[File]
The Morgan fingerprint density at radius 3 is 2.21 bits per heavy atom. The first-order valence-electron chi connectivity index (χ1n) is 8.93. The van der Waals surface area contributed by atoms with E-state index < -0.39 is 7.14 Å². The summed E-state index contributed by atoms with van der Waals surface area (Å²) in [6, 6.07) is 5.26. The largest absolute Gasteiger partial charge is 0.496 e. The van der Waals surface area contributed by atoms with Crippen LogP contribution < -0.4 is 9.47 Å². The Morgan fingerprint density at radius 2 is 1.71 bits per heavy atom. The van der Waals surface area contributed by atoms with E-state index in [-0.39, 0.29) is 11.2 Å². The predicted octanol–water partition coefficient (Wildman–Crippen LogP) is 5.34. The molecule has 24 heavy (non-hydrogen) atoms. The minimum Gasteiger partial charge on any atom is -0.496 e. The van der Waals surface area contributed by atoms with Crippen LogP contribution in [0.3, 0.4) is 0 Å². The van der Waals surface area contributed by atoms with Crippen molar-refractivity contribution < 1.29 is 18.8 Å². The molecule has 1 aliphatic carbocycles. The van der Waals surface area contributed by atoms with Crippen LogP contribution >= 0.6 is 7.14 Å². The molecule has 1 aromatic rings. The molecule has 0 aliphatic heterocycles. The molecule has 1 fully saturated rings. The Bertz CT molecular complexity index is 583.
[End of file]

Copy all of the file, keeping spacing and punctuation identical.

The Morgan fingerprint density at radius 3 is 2.21 bits per heavy atom. The first-order valence-electron chi connectivity index (χ1n) is 8.93. The van der Waals surface area contributed by atoms with E-state index < -0.39 is 7.14 Å². The summed E-state index contributed by atoms with van der Waals surface area (Å²) in [6, 6.07) is 5.26. The largest absolute Gasteiger partial charge is 0.496 e. The van der Waals surface area contributed by atoms with Crippen LogP contribution < -0.4 is 9.47 Å². The Morgan fingerprint density at radius 2 is 1.71 bits per heavy atom. The van der Waals surface area contributed by atoms with E-state index in [-0.39, 0.29) is 11.2 Å². The predicted octanol–water partition coefficient (Wildman–Crippen LogP) is 5.34. The molecule has 24 heavy (non-hydrogen) atoms. The minimum Gasteiger partial charge on any atom is -0.496 e. The van der Waals surface area contributed by atoms with Crippen LogP contribution in [0.3, 0.4) is 0 Å². The van der Waals surface area contributed by atoms with Crippen molar-refractivity contribution < 1.29 is 18.8 Å². The molecule has 1 aliphatic carbocycles. The van der Waals surface area contributed by atoms with Crippen LogP contribution >= 0.6 is 7.14 Å². The molecule has 1 aromatic rings. The molecule has 0 aliphatic heterocycles. The molecule has 1 fully saturated rings. The Bertz CT molecular complexity index is 583.